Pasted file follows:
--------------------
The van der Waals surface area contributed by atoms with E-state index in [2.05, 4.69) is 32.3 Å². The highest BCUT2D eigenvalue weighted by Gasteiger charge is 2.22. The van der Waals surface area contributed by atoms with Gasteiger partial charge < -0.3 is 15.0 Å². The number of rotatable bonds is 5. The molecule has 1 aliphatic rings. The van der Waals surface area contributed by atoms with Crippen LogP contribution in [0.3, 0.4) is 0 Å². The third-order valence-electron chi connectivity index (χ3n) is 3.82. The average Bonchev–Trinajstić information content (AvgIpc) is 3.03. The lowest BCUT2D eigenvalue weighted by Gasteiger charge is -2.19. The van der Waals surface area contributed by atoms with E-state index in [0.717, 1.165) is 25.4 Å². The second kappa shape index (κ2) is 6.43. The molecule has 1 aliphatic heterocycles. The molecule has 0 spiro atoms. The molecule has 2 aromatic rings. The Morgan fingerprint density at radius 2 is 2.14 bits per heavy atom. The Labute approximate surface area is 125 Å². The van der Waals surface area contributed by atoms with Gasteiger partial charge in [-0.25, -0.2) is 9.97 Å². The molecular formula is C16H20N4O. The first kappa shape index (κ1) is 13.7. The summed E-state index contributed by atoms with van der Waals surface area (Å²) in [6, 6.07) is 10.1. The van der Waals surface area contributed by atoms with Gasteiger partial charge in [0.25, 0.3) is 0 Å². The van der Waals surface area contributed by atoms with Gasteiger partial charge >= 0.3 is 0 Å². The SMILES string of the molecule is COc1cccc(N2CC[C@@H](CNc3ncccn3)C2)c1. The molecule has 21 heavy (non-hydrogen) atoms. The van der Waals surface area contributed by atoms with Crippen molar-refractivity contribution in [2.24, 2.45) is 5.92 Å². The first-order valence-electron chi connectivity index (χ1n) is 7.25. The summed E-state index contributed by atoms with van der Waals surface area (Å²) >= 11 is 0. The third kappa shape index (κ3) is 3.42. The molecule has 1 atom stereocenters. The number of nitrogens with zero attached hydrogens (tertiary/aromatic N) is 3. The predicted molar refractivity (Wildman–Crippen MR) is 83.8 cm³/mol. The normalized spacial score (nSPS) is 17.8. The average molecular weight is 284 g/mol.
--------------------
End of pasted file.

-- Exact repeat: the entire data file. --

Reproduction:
The van der Waals surface area contributed by atoms with E-state index in [2.05, 4.69) is 32.3 Å². The highest BCUT2D eigenvalue weighted by Gasteiger charge is 2.22. The van der Waals surface area contributed by atoms with Gasteiger partial charge < -0.3 is 15.0 Å². The number of rotatable bonds is 5. The molecule has 1 aliphatic rings. The van der Waals surface area contributed by atoms with Crippen LogP contribution in [0.3, 0.4) is 0 Å². The third-order valence-electron chi connectivity index (χ3n) is 3.82. The average Bonchev–Trinajstić information content (AvgIpc) is 3.03. The lowest BCUT2D eigenvalue weighted by Gasteiger charge is -2.19. The van der Waals surface area contributed by atoms with E-state index in [0.717, 1.165) is 25.4 Å². The second kappa shape index (κ2) is 6.43. The molecule has 1 aliphatic heterocycles. The molecule has 0 spiro atoms. The molecule has 2 aromatic rings. The Morgan fingerprint density at radius 2 is 2.14 bits per heavy atom. The Labute approximate surface area is 125 Å². The van der Waals surface area contributed by atoms with Gasteiger partial charge in [-0.25, -0.2) is 9.97 Å². The molecular formula is C16H20N4O. The first kappa shape index (κ1) is 13.7. The summed E-state index contributed by atoms with van der Waals surface area (Å²) in [6, 6.07) is 10.1. The van der Waals surface area contributed by atoms with Gasteiger partial charge in [0.25, 0.3) is 0 Å². The van der Waals surface area contributed by atoms with Gasteiger partial charge >= 0.3 is 0 Å². The SMILES string of the molecule is COc1cccc(N2CC[C@@H](CNc3ncccn3)C2)c1. The molecule has 21 heavy (non-hydrogen) atoms. The van der Waals surface area contributed by atoms with Crippen molar-refractivity contribution in [2.24, 2.45) is 5.92 Å². The first-order valence-electron chi connectivity index (χ1n) is 7.25. The summed E-state index contributed by atoms with van der Waals surface area (Å²) >= 11 is 0. The third kappa shape index (κ3) is 3.42. The molecule has 1 atom stereocenters. The number of nitrogens with zero attached hydrogens (tertiary/aromatic N) is 3. The predicted molar refractivity (Wildman–Crippen MR) is 83.8 cm³/mol. The normalized spacial score (nSPS) is 17.8. The average molecular weight is 284 g/mol.